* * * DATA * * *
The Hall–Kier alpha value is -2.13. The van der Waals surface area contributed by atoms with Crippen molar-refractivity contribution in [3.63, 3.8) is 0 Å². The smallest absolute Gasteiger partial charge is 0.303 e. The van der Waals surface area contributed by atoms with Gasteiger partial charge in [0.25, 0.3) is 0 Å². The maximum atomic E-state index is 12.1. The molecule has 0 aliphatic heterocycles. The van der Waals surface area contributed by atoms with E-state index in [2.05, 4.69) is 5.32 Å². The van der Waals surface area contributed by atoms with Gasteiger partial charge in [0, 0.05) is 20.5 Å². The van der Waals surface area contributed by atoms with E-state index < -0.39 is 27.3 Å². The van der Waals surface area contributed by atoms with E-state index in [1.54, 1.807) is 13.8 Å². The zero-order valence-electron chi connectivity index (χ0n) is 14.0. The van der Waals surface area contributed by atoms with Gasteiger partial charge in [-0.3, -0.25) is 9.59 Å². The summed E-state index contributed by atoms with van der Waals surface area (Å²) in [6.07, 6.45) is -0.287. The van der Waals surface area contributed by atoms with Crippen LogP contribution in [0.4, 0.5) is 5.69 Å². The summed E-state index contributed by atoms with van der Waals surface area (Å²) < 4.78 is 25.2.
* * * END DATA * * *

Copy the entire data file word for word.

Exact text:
The Hall–Kier alpha value is -2.13. The van der Waals surface area contributed by atoms with Crippen molar-refractivity contribution in [3.63, 3.8) is 0 Å². The smallest absolute Gasteiger partial charge is 0.303 e. The van der Waals surface area contributed by atoms with Gasteiger partial charge in [0.25, 0.3) is 0 Å². The maximum atomic E-state index is 12.1. The molecule has 0 aliphatic heterocycles. The van der Waals surface area contributed by atoms with E-state index in [2.05, 4.69) is 5.32 Å². The van der Waals surface area contributed by atoms with Gasteiger partial charge in [0, 0.05) is 20.5 Å². The van der Waals surface area contributed by atoms with E-state index < -0.39 is 27.3 Å². The van der Waals surface area contributed by atoms with E-state index in [1.54, 1.807) is 13.8 Å². The zero-order valence-electron chi connectivity index (χ0n) is 14.0. The van der Waals surface area contributed by atoms with Gasteiger partial charge in [-0.3, -0.25) is 9.59 Å². The summed E-state index contributed by atoms with van der Waals surface area (Å²) in [6.07, 6.45) is -0.287. The van der Waals surface area contributed by atoms with Crippen LogP contribution in [0.4, 0.5) is 5.69 Å². The summed E-state index contributed by atoms with van der Waals surface area (Å²) < 4.78 is 25.2.